20 March 2014 16:50

Commissioner for Children's Rights Leda Koursoumba has called for the state to adjust its policy to better fit in with the needs of pupils at a Limassol primary school where only 31% are Greek Cypriot.
In fact the majority language at the primary school is Turkish.
According to Koursoumba's report, made public earlier this week, problems at the 17th (Ayios Antonios) Primary School have made it close to impossible for teachers to properly fulfil their duties there.
"The head teacher, after informing me of the national/culture composition of the school's pupil population, referred to the difficulty the teaching staff had in successfully rising to the challenge they faced," Koursoumba's report noted. The head teacher's letter was sent on September 20, 2012.
A subsequent investigation beginning in December that year found that, on September 18, 2012, there were 73 pupils at the school of which 23 were Greek Cypriot, 40 Turkish Cypriot, two Bulgarians, one Georgian, one Moldavian, three Romanian, one Syrian and four from other, unspecified countries.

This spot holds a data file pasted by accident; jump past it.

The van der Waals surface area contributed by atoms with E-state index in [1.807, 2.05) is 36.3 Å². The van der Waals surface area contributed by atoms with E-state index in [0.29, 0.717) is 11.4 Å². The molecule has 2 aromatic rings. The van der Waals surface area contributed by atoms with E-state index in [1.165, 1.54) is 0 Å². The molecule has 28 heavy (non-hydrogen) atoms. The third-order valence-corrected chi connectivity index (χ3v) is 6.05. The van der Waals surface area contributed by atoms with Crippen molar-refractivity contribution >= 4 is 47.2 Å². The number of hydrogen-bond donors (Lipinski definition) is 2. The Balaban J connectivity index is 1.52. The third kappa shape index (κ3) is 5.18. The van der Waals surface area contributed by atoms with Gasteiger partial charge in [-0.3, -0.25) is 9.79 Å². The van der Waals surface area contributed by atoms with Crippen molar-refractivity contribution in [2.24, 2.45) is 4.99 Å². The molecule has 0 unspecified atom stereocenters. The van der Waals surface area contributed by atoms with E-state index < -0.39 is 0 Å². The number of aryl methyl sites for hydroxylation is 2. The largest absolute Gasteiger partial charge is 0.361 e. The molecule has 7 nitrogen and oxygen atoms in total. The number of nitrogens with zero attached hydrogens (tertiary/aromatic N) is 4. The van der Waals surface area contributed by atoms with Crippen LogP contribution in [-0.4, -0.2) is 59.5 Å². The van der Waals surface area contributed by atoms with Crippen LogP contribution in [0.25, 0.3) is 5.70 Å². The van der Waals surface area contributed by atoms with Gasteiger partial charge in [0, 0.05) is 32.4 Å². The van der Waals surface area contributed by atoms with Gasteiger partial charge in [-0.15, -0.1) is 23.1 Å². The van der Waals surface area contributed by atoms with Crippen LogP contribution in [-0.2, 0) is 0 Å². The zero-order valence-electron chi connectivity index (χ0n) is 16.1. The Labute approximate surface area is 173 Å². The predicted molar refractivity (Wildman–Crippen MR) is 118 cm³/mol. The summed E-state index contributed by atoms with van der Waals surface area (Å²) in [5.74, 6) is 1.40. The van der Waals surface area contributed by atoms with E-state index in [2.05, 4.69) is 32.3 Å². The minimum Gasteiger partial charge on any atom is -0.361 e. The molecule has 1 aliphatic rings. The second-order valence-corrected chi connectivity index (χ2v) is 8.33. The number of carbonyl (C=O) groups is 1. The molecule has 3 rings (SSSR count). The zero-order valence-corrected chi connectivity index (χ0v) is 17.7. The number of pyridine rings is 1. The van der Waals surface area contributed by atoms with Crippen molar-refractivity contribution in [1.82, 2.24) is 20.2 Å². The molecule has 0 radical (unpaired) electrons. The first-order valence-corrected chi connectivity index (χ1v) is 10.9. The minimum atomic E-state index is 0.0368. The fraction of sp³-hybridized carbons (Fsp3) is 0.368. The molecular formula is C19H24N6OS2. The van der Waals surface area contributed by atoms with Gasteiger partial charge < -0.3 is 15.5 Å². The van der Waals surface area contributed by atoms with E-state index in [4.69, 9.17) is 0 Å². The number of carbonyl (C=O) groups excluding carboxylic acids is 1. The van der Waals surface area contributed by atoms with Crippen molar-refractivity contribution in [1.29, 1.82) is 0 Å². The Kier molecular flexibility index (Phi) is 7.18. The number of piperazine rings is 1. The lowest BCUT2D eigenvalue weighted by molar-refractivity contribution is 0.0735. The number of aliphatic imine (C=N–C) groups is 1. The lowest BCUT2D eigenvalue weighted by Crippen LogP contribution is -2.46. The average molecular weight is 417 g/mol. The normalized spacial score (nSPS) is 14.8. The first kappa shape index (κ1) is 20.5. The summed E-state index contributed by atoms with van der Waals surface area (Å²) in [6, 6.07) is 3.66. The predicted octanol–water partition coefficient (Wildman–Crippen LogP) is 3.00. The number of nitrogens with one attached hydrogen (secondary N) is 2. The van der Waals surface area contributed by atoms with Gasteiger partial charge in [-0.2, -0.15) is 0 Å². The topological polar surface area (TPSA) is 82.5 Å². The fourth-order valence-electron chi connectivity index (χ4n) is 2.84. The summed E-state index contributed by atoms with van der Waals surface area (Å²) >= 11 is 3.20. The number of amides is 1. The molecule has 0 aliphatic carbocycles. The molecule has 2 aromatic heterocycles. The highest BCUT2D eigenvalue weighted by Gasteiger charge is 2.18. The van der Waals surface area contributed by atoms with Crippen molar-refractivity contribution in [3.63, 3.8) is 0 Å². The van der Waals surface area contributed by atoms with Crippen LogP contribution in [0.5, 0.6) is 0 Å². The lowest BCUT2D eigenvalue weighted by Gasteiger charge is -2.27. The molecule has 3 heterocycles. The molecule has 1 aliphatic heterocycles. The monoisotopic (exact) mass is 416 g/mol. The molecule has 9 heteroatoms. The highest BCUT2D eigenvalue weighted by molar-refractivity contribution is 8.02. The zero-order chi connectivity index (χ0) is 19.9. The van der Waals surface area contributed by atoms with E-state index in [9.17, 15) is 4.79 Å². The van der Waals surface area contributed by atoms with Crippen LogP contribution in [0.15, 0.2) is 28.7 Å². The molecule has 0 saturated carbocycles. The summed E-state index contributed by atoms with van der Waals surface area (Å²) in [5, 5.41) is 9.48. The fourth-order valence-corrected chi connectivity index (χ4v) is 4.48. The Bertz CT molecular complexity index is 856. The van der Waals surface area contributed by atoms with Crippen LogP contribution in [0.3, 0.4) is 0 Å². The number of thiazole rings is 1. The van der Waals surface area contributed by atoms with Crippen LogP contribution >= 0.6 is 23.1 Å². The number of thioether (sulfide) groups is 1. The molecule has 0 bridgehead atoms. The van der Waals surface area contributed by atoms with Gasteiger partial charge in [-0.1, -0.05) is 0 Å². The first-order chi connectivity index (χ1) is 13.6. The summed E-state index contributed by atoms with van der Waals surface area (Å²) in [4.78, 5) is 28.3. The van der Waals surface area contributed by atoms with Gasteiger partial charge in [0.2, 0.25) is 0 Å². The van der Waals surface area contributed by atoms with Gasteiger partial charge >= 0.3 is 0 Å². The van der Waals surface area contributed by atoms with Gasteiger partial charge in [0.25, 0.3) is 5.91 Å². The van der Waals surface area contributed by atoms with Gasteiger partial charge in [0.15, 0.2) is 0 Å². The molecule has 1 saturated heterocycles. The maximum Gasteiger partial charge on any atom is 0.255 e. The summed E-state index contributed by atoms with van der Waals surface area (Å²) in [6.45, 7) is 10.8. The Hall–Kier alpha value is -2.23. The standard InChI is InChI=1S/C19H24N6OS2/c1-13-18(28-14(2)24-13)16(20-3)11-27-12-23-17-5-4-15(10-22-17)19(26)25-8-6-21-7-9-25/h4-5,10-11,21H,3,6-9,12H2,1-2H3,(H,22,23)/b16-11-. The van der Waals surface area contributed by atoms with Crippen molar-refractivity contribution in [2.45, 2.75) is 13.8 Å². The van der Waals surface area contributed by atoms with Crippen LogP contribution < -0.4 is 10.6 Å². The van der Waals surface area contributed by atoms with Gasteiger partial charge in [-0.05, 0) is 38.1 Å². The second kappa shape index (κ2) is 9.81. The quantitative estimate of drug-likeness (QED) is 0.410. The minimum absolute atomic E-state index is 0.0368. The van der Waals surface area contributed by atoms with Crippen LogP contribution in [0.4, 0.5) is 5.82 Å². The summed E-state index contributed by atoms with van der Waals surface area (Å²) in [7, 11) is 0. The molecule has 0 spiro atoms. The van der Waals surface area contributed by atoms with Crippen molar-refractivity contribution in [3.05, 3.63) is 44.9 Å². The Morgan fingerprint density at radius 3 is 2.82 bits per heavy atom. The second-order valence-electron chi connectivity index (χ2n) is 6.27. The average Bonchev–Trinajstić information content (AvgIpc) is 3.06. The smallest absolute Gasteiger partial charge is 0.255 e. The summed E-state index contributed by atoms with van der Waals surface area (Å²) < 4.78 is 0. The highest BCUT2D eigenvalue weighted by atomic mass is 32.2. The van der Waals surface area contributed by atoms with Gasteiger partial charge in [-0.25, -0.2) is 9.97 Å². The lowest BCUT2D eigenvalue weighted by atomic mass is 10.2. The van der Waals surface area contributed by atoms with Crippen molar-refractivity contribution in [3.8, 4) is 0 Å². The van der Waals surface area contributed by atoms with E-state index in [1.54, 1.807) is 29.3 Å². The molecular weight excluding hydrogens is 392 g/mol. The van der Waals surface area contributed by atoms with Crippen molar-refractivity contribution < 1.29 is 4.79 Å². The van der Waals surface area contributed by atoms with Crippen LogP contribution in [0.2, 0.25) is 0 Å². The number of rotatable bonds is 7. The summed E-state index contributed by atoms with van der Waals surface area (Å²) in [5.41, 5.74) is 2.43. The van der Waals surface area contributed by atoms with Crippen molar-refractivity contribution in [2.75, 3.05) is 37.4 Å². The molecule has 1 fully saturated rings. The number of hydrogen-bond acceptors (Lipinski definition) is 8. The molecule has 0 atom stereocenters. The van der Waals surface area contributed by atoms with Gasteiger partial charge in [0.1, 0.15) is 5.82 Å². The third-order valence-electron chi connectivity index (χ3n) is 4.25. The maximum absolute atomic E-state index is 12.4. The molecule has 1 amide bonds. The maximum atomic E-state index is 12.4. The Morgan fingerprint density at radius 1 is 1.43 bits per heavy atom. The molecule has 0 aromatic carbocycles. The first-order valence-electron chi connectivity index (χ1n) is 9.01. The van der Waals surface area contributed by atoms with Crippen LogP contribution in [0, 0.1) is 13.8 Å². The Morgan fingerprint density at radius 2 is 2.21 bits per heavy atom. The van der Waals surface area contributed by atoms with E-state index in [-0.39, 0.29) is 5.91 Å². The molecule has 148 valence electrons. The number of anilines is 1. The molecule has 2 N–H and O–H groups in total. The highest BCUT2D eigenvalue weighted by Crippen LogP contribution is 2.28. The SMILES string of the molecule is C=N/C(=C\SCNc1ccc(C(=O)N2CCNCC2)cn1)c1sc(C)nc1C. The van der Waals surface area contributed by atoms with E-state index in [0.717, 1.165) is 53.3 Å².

The school was, on that date, staffed by 12 teachers of which two were Turkish Cypriot and responsible for teaching Turkish to the Turkish-speaking pupils.
There was also one Greek Cypriot Turkish language and literature graduate who assisted the school's staff in their communication with the parents of Turkish Cypriot pupils.
However, the Turkish Cypriots specialise in Physical Education and Biology respectively and are not qualified to teach Turkish, Koursoumba found, calling for additional state support of the school.
 


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